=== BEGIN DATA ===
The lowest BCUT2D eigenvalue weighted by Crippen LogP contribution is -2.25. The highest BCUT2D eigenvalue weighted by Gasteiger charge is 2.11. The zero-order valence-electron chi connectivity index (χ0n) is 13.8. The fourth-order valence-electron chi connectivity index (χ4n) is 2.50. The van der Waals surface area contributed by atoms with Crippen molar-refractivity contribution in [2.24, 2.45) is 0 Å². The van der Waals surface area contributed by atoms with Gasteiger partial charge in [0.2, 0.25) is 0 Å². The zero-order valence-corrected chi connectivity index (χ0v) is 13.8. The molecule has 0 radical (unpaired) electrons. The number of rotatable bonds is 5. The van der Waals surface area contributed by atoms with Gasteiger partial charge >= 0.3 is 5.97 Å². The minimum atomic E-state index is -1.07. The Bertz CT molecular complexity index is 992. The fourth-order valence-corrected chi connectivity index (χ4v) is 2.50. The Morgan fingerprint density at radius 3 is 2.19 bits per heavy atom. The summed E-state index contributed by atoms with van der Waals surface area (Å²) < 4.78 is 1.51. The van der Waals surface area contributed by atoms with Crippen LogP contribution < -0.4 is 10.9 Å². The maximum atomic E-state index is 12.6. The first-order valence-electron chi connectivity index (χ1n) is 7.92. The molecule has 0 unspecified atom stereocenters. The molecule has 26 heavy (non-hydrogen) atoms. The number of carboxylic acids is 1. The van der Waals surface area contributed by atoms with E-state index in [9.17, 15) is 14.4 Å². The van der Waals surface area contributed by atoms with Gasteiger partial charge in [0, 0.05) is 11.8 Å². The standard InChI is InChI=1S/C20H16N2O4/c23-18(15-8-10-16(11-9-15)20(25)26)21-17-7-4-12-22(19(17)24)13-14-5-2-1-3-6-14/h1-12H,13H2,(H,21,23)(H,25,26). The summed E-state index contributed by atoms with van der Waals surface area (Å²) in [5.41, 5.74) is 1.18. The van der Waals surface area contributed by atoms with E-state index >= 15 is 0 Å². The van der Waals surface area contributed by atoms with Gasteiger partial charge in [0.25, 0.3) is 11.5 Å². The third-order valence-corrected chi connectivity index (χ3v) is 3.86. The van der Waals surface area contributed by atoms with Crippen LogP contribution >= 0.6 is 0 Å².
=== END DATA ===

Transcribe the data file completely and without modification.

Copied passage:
The lowest BCUT2D eigenvalue weighted by Crippen LogP contribution is -2.25. The highest BCUT2D eigenvalue weighted by Gasteiger charge is 2.11. The zero-order valence-electron chi connectivity index (χ0n) is 13.8. The fourth-order valence-electron chi connectivity index (χ4n) is 2.50. The van der Waals surface area contributed by atoms with Crippen molar-refractivity contribution in [2.24, 2.45) is 0 Å². The van der Waals surface area contributed by atoms with Gasteiger partial charge in [0.2, 0.25) is 0 Å². The zero-order valence-corrected chi connectivity index (χ0v) is 13.8. The molecule has 0 radical (unpaired) electrons. The number of rotatable bonds is 5. The van der Waals surface area contributed by atoms with Gasteiger partial charge >= 0.3 is 5.97 Å². The minimum atomic E-state index is -1.07. The Bertz CT molecular complexity index is 992. The fourth-order valence-corrected chi connectivity index (χ4v) is 2.50. The Morgan fingerprint density at radius 3 is 2.19 bits per heavy atom. The summed E-state index contributed by atoms with van der Waals surface area (Å²) < 4.78 is 1.51. The van der Waals surface area contributed by atoms with Crippen LogP contribution < -0.4 is 10.9 Å². The maximum atomic E-state index is 12.6. The first-order valence-electron chi connectivity index (χ1n) is 7.92. The molecule has 0 unspecified atom stereocenters. The molecule has 26 heavy (non-hydrogen) atoms. The number of carboxylic acids is 1. The van der Waals surface area contributed by atoms with E-state index in [9.17, 15) is 14.4 Å². The van der Waals surface area contributed by atoms with Gasteiger partial charge in [0, 0.05) is 11.8 Å². The standard InChI is InChI=1S/C20H16N2O4/c23-18(15-8-10-16(11-9-15)20(25)26)21-17-7-4-12-22(19(17)24)13-14-5-2-1-3-6-14/h1-12H,13H2,(H,21,23)(H,25,26). The summed E-state index contributed by atoms with van der Waals surface area (Å²) in [5.41, 5.74) is 1.18. The van der Waals surface area contributed by atoms with E-state index >= 15 is 0 Å². The van der Waals surface area contributed by atoms with Gasteiger partial charge in [0.25, 0.3) is 11.5 Å². The third-order valence-corrected chi connectivity index (χ3v) is 3.86. The van der Waals surface area contributed by atoms with Crippen LogP contribution >= 0.6 is 0 Å².